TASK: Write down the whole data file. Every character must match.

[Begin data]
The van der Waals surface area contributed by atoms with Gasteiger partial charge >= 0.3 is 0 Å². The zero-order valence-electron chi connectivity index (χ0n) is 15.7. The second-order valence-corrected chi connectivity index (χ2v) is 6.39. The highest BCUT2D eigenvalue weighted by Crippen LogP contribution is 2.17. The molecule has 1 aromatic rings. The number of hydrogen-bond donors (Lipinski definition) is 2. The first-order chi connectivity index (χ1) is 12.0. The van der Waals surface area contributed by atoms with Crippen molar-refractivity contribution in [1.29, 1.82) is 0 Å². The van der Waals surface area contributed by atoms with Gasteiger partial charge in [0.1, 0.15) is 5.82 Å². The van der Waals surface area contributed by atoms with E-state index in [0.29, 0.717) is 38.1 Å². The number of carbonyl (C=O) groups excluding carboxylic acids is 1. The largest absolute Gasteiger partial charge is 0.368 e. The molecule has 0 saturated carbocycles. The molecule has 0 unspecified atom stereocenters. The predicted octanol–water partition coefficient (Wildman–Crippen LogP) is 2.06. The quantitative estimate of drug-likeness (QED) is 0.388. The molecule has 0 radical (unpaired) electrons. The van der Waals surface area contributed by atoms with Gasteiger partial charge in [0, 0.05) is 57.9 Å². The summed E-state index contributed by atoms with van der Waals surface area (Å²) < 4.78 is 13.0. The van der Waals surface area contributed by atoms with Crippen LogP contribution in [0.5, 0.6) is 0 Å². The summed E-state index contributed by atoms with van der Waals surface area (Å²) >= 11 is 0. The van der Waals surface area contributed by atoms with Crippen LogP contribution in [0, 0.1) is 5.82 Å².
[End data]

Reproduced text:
The van der Waals surface area contributed by atoms with Gasteiger partial charge >= 0.3 is 0 Å². The zero-order valence-electron chi connectivity index (χ0n) is 15.7. The second-order valence-corrected chi connectivity index (χ2v) is 6.39. The highest BCUT2D eigenvalue weighted by Crippen LogP contribution is 2.17. The molecule has 1 aromatic rings. The number of hydrogen-bond donors (Lipinski definition) is 2. The first-order chi connectivity index (χ1) is 12.0. The van der Waals surface area contributed by atoms with Crippen molar-refractivity contribution in [1.29, 1.82) is 0 Å². The van der Waals surface area contributed by atoms with Gasteiger partial charge in [0.1, 0.15) is 5.82 Å². The van der Waals surface area contributed by atoms with E-state index in [0.29, 0.717) is 38.1 Å². The number of carbonyl (C=O) groups excluding carboxylic acids is 1. The largest absolute Gasteiger partial charge is 0.368 e. The molecule has 0 saturated carbocycles. The molecule has 0 unspecified atom stereocenters. The predicted octanol–water partition coefficient (Wildman–Crippen LogP) is 2.06. The quantitative estimate of drug-likeness (QED) is 0.388. The molecule has 0 radical (unpaired) electrons. The van der Waals surface area contributed by atoms with Gasteiger partial charge in [0, 0.05) is 57.9 Å². The summed E-state index contributed by atoms with van der Waals surface area (Å²) < 4.78 is 13.0. The van der Waals surface area contributed by atoms with Crippen LogP contribution in [0.5, 0.6) is 0 Å². The summed E-state index contributed by atoms with van der Waals surface area (Å²) >= 11 is 0. The van der Waals surface area contributed by atoms with Crippen LogP contribution in [0, 0.1) is 5.82 Å².